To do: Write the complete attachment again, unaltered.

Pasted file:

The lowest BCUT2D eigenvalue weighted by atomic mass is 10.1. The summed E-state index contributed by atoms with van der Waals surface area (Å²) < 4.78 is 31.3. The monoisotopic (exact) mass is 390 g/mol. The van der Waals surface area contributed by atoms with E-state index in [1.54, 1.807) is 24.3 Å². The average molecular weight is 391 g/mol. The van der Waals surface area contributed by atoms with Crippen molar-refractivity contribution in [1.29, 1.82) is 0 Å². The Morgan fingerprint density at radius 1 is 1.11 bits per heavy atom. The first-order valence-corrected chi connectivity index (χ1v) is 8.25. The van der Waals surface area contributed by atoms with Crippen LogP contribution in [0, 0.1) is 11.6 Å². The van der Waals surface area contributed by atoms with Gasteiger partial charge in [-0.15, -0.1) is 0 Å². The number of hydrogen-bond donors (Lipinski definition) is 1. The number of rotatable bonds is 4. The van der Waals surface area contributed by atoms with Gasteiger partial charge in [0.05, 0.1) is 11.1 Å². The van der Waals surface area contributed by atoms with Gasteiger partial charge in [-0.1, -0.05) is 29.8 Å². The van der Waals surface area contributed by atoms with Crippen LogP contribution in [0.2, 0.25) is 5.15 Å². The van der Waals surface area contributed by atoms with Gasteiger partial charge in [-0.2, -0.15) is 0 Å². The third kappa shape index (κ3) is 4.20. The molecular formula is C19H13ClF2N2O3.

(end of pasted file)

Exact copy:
The lowest BCUT2D eigenvalue weighted by atomic mass is 10.1. The summed E-state index contributed by atoms with van der Waals surface area (Å²) < 4.78 is 31.3. The monoisotopic (exact) mass is 390 g/mol. The van der Waals surface area contributed by atoms with E-state index in [1.54, 1.807) is 24.3 Å². The average molecular weight is 391 g/mol. The van der Waals surface area contributed by atoms with Crippen molar-refractivity contribution in [1.29, 1.82) is 0 Å². The Morgan fingerprint density at radius 1 is 1.11 bits per heavy atom. The first-order valence-corrected chi connectivity index (χ1v) is 8.25. The van der Waals surface area contributed by atoms with Crippen LogP contribution in [0, 0.1) is 11.6 Å². The van der Waals surface area contributed by atoms with Gasteiger partial charge in [-0.15, -0.1) is 0 Å². The number of hydrogen-bond donors (Lipinski definition) is 1. The number of rotatable bonds is 4. The van der Waals surface area contributed by atoms with Gasteiger partial charge in [0.05, 0.1) is 11.1 Å². The van der Waals surface area contributed by atoms with Gasteiger partial charge in [-0.1, -0.05) is 29.8 Å². The van der Waals surface area contributed by atoms with Crippen LogP contribution in [0.2, 0.25) is 5.15 Å². The van der Waals surface area contributed by atoms with Gasteiger partial charge in [-0.2, -0.15) is 0 Å². The third kappa shape index (κ3) is 4.20. The molecular formula is C19H13ClF2N2O3.